-Brad

  • http://vinobandito.blogspot.com Brad

    I believe if I remember correctly that cork’d is a joking reference. As far as the reason for the strange wine choices its because its a site that relies on user generated content. As more people particpate the quality of the content will rise. What my comment was intended to get at was the fact that cork’d is far and away the most well designed web app for wine and provides the best structure for a wine community to be successful. For an industry that has such a hard time marketing to the millennial generation cork’d is one of the first that comes to play with a level of technology that will actually impress younger people like myself.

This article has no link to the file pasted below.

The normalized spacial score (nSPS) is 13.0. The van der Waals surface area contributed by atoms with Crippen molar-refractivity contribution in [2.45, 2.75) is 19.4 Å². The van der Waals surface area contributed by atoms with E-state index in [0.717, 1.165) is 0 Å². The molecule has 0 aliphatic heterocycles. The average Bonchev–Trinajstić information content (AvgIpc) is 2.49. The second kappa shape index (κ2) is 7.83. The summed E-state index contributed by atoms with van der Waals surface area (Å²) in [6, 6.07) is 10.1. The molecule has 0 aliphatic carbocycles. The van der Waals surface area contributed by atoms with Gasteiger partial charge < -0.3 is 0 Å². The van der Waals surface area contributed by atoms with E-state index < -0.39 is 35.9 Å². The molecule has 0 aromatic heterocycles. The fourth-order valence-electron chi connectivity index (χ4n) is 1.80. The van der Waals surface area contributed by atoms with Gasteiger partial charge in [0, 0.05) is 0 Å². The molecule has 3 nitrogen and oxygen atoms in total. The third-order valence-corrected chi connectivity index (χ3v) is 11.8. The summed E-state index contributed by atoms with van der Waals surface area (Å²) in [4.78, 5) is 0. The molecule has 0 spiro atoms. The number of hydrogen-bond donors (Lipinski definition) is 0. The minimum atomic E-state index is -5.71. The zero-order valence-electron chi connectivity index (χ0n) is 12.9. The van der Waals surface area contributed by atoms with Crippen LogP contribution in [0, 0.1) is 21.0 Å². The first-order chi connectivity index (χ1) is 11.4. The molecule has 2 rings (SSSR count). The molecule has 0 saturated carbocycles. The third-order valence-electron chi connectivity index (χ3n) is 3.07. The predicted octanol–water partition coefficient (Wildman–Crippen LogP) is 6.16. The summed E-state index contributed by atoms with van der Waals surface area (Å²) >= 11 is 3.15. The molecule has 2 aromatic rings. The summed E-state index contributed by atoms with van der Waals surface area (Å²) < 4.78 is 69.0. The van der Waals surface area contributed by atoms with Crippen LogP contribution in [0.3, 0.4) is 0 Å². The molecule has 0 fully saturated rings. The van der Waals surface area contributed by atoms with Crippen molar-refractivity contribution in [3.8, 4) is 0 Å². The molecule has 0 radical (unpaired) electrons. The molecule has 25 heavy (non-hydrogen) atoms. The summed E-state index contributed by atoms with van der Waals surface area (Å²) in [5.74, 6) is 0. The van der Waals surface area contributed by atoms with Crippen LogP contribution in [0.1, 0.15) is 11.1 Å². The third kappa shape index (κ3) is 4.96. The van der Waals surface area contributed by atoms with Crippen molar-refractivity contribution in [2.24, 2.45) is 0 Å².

-Brad

  • http://www.grapethinking.com Ruarri

    You are right, the Web 2.0 design is good and it has a lot of potential. They just need to update their blog – I think the last entry was in February – and maybe get some more bottle shots. The user generated content is the way forward, consumers like to be involved, well at least people I know, including myself do. Thanks for the comments Brad…

  • http://www.grapethinking.com Ruarri

    You are right, the Web 2.0 design is good and it has a lot of potential. They just need to update their blog – I think the last entry was in February – and maybe get some more bottle shots. The user generated content is the way forward, consumers like to be involved, well at least people I know, including myself do. Thanks for the comments Brad…